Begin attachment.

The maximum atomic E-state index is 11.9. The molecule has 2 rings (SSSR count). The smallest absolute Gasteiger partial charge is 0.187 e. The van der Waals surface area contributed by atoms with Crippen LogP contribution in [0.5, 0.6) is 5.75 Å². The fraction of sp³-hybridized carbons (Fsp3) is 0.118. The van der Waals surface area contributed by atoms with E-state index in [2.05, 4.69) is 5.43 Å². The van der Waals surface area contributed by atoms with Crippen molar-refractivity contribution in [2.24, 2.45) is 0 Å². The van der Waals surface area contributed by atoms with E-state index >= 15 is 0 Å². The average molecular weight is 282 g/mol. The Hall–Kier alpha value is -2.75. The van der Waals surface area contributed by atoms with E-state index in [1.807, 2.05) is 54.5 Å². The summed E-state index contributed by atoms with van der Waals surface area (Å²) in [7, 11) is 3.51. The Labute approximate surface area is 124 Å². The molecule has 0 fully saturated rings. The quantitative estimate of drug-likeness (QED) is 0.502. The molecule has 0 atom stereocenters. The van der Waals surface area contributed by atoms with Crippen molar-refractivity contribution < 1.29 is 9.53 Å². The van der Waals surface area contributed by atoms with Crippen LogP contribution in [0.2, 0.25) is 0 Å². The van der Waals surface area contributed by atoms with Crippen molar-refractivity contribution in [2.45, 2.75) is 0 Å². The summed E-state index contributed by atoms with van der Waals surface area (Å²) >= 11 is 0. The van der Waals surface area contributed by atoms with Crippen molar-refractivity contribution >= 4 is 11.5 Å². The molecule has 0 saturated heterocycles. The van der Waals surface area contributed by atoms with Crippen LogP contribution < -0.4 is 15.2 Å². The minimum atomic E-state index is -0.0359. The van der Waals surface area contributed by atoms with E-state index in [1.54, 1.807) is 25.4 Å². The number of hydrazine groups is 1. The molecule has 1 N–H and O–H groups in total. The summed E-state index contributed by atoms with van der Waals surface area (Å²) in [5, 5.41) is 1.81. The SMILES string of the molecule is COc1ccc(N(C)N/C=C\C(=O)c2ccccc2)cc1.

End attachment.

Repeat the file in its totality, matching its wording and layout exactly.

The maximum atomic E-state index is 11.9. The molecule has 2 rings (SSSR count). The smallest absolute Gasteiger partial charge is 0.187 e. The van der Waals surface area contributed by atoms with Crippen LogP contribution in [0.5, 0.6) is 5.75 Å². The fraction of sp³-hybridized carbons (Fsp3) is 0.118. The van der Waals surface area contributed by atoms with E-state index in [2.05, 4.69) is 5.43 Å². The van der Waals surface area contributed by atoms with Crippen molar-refractivity contribution in [2.24, 2.45) is 0 Å². The van der Waals surface area contributed by atoms with E-state index >= 15 is 0 Å². The average molecular weight is 282 g/mol. The Hall–Kier alpha value is -2.75. The van der Waals surface area contributed by atoms with E-state index in [1.807, 2.05) is 54.5 Å². The summed E-state index contributed by atoms with van der Waals surface area (Å²) in [7, 11) is 3.51. The Labute approximate surface area is 124 Å². The molecule has 0 fully saturated rings. The quantitative estimate of drug-likeness (QED) is 0.502. The molecule has 0 atom stereocenters. The van der Waals surface area contributed by atoms with Crippen molar-refractivity contribution < 1.29 is 9.53 Å². The van der Waals surface area contributed by atoms with Crippen LogP contribution in [0.2, 0.25) is 0 Å². The van der Waals surface area contributed by atoms with Crippen molar-refractivity contribution in [2.45, 2.75) is 0 Å². The summed E-state index contributed by atoms with van der Waals surface area (Å²) >= 11 is 0. The van der Waals surface area contributed by atoms with Crippen molar-refractivity contribution >= 4 is 11.5 Å². The molecule has 0 saturated heterocycles. The van der Waals surface area contributed by atoms with Crippen LogP contribution < -0.4 is 15.2 Å². The minimum atomic E-state index is -0.0359. The van der Waals surface area contributed by atoms with E-state index in [1.54, 1.807) is 25.4 Å². The number of hydrazine groups is 1. The molecule has 1 N–H and O–H groups in total. The summed E-state index contributed by atoms with van der Waals surface area (Å²) in [5, 5.41) is 1.81. The SMILES string of the molecule is COc1ccc(N(C)N/C=C\C(=O)c2ccccc2)cc1.